Social values, education, and economics play key roles in keeping residents rooted in Archbold, based on information gathered as part of a local community collaborative that has taken shape here.
More than 40 residents are now members of the Archbold Community Collaborative's management team that will meet Aug. 17. The goal for that meeting is "to narrow down the scope of our focus" about what issues to deal with first, said Archbold schools Superintendent Ken Cline. It was formed earlier this year to help build a stronger sense of community.
The management team continues to emphasis that while the school district may have initiated the effort, this is not just about the schools, but about the whole community.
During the July meeting, economic, education, and social values were identified as being the most important reasons people would not want to leave Archbold.
Economics topics included the shift in taxation in Ohio from business to residential in an attempt to improve the state's business climate, Archbold schools' need for an operating levy, and the lack of moderate housing available in the village.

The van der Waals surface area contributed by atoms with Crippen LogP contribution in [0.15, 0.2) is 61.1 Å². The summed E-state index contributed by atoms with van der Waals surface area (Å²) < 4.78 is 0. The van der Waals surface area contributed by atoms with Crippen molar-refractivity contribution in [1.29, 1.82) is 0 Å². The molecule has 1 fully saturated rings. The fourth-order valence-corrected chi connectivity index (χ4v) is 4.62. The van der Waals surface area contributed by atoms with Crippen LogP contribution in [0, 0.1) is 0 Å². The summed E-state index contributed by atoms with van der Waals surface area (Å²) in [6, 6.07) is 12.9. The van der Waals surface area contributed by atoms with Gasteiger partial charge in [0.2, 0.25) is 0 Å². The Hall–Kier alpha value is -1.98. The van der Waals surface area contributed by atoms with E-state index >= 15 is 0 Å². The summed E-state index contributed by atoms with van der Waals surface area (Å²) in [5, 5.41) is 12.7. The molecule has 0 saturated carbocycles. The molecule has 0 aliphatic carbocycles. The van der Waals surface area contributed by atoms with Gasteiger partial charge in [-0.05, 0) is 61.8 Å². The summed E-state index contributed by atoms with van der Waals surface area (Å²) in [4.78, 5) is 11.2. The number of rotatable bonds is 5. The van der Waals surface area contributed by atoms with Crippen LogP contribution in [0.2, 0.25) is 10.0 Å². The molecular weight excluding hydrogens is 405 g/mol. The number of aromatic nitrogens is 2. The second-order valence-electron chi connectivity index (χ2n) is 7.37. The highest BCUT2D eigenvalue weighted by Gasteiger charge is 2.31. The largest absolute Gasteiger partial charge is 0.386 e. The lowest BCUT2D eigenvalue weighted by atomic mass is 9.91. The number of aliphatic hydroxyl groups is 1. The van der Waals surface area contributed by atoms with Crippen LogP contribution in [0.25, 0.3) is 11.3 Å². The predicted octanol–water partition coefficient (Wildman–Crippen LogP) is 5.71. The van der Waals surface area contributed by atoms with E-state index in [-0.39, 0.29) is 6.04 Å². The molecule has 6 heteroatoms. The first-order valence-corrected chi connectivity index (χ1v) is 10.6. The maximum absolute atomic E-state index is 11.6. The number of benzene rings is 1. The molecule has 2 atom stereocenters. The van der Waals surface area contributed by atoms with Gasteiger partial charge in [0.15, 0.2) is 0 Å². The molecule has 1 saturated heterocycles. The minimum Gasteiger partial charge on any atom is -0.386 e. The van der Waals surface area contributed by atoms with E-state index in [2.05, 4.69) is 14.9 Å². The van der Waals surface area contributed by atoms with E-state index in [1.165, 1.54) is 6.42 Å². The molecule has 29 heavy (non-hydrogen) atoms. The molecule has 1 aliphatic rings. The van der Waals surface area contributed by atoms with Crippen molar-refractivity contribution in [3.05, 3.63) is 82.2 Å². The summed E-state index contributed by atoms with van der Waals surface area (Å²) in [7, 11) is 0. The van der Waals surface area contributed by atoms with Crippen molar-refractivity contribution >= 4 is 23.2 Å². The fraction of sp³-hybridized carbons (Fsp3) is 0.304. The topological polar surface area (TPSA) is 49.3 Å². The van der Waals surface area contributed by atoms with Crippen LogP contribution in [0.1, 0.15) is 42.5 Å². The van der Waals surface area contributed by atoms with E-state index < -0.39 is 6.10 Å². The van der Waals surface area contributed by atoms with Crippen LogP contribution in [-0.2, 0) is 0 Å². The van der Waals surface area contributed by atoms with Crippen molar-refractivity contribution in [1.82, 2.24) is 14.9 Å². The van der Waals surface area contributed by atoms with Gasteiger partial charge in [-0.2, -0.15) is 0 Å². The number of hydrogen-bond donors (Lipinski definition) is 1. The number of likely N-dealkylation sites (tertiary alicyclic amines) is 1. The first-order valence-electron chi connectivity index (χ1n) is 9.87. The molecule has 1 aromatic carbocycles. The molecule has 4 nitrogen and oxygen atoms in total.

Social values included that Archbold has the same crime issues as a big city, and that the community hasn't done a good enough job of making Hispanic residents feel like an integral part of the community.
Education topics posed questions such as whether the schools should have open enrollment; what importance should sports play in the schools, and how can Archbold learn from communities that have experienced major problems?
The management team, which includes residents who represent a wide range of views and perspectives, was formed to guide the work of the collaborative and help ensure that all citizens in the community have an opportunity to participate and be heard. mailing has been conducted to let people know that the collaborative exists, and a Web site has been set up to help draw attention to it.
When decisions are made about what issues to deal with first, that will become the agenda for what is being called "kitchen-table discussions." Those discussions will take place over the next many months, Mr. Cline said, and the format will create a communication avenue to keep residents informed about issues.
That way, "we can be pro-active in our communications with the community," Mr. Cline said.
In doing so, the community can get the facts first - before residents make decisions about issues, such as those relating to schools or local government.
The collaborative's meeting Aug. 17 begins at 7 p.m. in the Archbold High School Media Center.
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